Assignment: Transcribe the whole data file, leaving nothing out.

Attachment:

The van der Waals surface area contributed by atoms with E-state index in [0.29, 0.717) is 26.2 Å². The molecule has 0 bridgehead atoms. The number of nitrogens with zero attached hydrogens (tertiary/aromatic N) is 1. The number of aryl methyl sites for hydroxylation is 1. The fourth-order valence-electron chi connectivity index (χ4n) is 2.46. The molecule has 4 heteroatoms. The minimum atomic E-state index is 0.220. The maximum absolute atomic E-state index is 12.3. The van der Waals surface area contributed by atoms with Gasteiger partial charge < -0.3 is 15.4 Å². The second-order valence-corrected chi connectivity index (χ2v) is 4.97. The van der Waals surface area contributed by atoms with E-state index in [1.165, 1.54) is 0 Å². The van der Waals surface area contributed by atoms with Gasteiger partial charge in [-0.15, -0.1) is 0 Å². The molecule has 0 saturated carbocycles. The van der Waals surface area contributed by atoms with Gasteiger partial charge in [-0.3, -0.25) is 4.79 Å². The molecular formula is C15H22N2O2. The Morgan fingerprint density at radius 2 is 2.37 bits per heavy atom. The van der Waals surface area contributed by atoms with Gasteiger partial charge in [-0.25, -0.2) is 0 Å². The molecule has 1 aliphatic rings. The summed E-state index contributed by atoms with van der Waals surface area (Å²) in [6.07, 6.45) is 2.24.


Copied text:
The van der Waals surface area contributed by atoms with E-state index in [0.29, 0.717) is 26.2 Å². The molecule has 0 bridgehead atoms. The number of nitrogens with zero attached hydrogens (tertiary/aromatic N) is 1. The number of aryl methyl sites for hydroxylation is 1. The fourth-order valence-electron chi connectivity index (χ4n) is 2.46. The molecule has 4 heteroatoms. The minimum atomic E-state index is 0.220. The maximum absolute atomic E-state index is 12.3. The van der Waals surface area contributed by atoms with Gasteiger partial charge < -0.3 is 15.4 Å². The second-order valence-corrected chi connectivity index (χ2v) is 4.97. The van der Waals surface area contributed by atoms with E-state index in [1.165, 1.54) is 0 Å². The van der Waals surface area contributed by atoms with Gasteiger partial charge in [-0.15, -0.1) is 0 Å². The molecule has 0 saturated carbocycles. The van der Waals surface area contributed by atoms with Gasteiger partial charge in [-0.3, -0.25) is 4.79 Å². The molecular formula is C15H22N2O2. The Morgan fingerprint density at radius 2 is 2.37 bits per heavy atom. The van der Waals surface area contributed by atoms with Gasteiger partial charge in [-0.25, -0.2) is 0 Å². The molecule has 1 aliphatic rings. The summed E-state index contributed by atoms with van der Waals surface area (Å²) in [6.07, 6.45) is 2.24.